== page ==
“The use of computational, especially agent-based, models has already shown its value in illuminating the study of economic and other social processes. Miller and Page have written an orientation to this field that is a model of motivation and insight, making clear the underlying thinking and illustrating it by varied and thoughtful examples. It conveys with remarkable clarity the essentials of the complex systems approach to the embarking researcher.”—Kenneth J. Arrow, winner of the Nobel Prize in economics
“In ”Complex Adaptive Systems," two masters of this burgeoning field provide a highly readable and novel restatement of the logic of social interactions, linking individually based micro processes to macrosocial outcomes, ranging from Adam Smith's invisible hand to Thomas Schelling's models of standing ovations. The book combines the vision of a new Santa Fe school of computational, social, and behavioral science with essential 'how to' advice for apprentice modelers."—Samuel Bowles, author of “Microeconomics: Behavior, Institutions, Evolution”
“This is a wonderful book that will be read by graduate students, faculty, and policymakers. The authors write in an extraordinarily clear manner about topics that are very technical and difficult for many people. I sat down to begin thumbing through and found myself deeply engaged.”—Elinor Ostrom, author of “Understanding Institutional Diversity”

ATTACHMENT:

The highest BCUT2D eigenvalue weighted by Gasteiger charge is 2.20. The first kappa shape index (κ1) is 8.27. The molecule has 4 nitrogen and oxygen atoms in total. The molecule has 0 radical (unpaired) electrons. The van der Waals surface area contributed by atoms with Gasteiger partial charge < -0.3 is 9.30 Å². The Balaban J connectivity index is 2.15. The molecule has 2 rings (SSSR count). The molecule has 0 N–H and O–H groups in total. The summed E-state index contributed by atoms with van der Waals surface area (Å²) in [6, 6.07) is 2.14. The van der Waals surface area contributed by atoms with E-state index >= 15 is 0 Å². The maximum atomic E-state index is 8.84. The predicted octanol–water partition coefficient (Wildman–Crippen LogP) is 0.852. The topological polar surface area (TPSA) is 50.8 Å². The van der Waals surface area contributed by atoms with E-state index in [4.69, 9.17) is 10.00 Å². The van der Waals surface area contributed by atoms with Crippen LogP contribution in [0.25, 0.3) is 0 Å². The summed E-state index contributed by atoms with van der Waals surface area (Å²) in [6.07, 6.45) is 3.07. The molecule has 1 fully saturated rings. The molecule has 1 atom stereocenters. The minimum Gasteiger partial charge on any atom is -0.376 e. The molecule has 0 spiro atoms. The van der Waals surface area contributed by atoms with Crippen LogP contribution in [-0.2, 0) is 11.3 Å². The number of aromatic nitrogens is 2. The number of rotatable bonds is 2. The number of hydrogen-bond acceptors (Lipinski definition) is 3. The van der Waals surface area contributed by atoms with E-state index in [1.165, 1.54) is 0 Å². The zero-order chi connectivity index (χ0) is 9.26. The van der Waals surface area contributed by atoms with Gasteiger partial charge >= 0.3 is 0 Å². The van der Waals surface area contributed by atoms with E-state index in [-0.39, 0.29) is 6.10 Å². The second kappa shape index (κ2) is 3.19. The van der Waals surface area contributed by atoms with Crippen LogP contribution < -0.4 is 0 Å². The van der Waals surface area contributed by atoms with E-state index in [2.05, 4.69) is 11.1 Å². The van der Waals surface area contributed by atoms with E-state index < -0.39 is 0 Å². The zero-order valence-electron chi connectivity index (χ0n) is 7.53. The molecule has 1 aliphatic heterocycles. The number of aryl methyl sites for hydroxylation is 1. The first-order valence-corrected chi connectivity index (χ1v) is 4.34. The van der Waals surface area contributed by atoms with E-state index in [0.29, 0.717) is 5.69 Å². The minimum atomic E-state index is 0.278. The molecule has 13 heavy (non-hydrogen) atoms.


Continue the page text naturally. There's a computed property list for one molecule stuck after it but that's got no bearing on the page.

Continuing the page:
This book provides the first clear, comprehensive, and accessible account of complex adaptive social systems, by two of the field's leading authorities. Such systems—whether political parties, stock markets, or ant colonies—present some of the most intriguing theoretical and practical challenges confronting the social sciences. Engagingly written, and balancing technical detail with intuitive explanations, “Complex Adaptive Systems” focuses on the key tools and ideas that have emerged in the field since the mid-1990s, as well as the techniques needed to investigate such systems. It provides a detailed introduction to concepts such as emergence, self-organized criticality, automata, networks, diversity, adaptation, and feedback. It also demonstrates how complex adaptive systems can be explored using methods ranging from mathematics to computational models of adaptive agents.
John Miller and Scott Page show how to combine ideas from economics, political science, biology, physics, and computer science to illuminate topics in organization, adaptation, decentralization, and robustness. They also demonstrate how the usual extremes used in modeling can be fruitfully transcended.
John H. Miller
is professor of economics and social sciences at Carnegie Mellon University. Scott E. Page is professor of complex systems, political science, and economics at the University of Michigan. He is the author of “The Difference” (Princeton).